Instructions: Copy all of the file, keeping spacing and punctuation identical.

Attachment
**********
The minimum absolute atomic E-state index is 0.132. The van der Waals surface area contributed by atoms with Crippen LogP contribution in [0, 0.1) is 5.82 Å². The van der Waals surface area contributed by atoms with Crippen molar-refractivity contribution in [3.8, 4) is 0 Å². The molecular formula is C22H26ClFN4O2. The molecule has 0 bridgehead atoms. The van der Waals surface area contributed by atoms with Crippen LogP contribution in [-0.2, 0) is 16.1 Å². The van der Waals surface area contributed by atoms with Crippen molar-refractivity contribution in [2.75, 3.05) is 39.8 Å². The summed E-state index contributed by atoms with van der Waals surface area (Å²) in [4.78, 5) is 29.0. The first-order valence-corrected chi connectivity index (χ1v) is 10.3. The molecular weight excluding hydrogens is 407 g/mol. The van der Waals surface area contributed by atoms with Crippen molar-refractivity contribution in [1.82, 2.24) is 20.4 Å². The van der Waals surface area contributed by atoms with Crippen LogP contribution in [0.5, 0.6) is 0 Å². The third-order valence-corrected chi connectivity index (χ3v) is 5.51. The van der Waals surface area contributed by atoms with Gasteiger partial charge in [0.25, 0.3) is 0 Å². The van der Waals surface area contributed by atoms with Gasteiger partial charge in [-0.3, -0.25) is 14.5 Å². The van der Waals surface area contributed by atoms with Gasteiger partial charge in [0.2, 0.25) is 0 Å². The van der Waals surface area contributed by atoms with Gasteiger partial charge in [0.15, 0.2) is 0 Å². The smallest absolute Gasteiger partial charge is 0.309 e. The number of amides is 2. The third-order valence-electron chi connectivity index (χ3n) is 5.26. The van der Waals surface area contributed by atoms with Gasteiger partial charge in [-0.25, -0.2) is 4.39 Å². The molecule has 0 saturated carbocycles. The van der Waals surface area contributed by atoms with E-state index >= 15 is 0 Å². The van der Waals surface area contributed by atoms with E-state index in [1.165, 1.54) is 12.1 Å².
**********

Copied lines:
The minimum absolute atomic E-state index is 0.132. The van der Waals surface area contributed by atoms with Crippen LogP contribution in [0, 0.1) is 5.82 Å². The van der Waals surface area contributed by atoms with Crippen molar-refractivity contribution in [3.8, 4) is 0 Å². The molecular formula is C22H26ClFN4O2. The molecule has 0 bridgehead atoms. The van der Waals surface area contributed by atoms with Crippen LogP contribution in [-0.2, 0) is 16.1 Å². The van der Waals surface area contributed by atoms with Crippen molar-refractivity contribution in [2.75, 3.05) is 39.8 Å². The summed E-state index contributed by atoms with van der Waals surface area (Å²) in [4.78, 5) is 29.0. The first-order valence-corrected chi connectivity index (χ1v) is 10.3. The molecular weight excluding hydrogens is 407 g/mol. The van der Waals surface area contributed by atoms with Crippen molar-refractivity contribution in [1.82, 2.24) is 20.4 Å². The van der Waals surface area contributed by atoms with Crippen LogP contribution in [0.5, 0.6) is 0 Å². The third-order valence-corrected chi connectivity index (χ3v) is 5.51. The van der Waals surface area contributed by atoms with Gasteiger partial charge in [0.25, 0.3) is 0 Å². The van der Waals surface area contributed by atoms with Gasteiger partial charge in [-0.3, -0.25) is 14.5 Å². The van der Waals surface area contributed by atoms with Gasteiger partial charge in [0.2, 0.25) is 0 Å². The van der Waals surface area contributed by atoms with Gasteiger partial charge in [0.15, 0.2) is 0 Å². The smallest absolute Gasteiger partial charge is 0.309 e. The number of amides is 2. The third-order valence-electron chi connectivity index (χ3n) is 5.26. The van der Waals surface area contributed by atoms with Gasteiger partial charge in [-0.25, -0.2) is 4.39 Å². The molecule has 0 saturated carbocycles. The van der Waals surface area contributed by atoms with E-state index >= 15 is 0 Å². The van der Waals surface area contributed by atoms with E-state index in [1.165, 1.54) is 12.1 Å².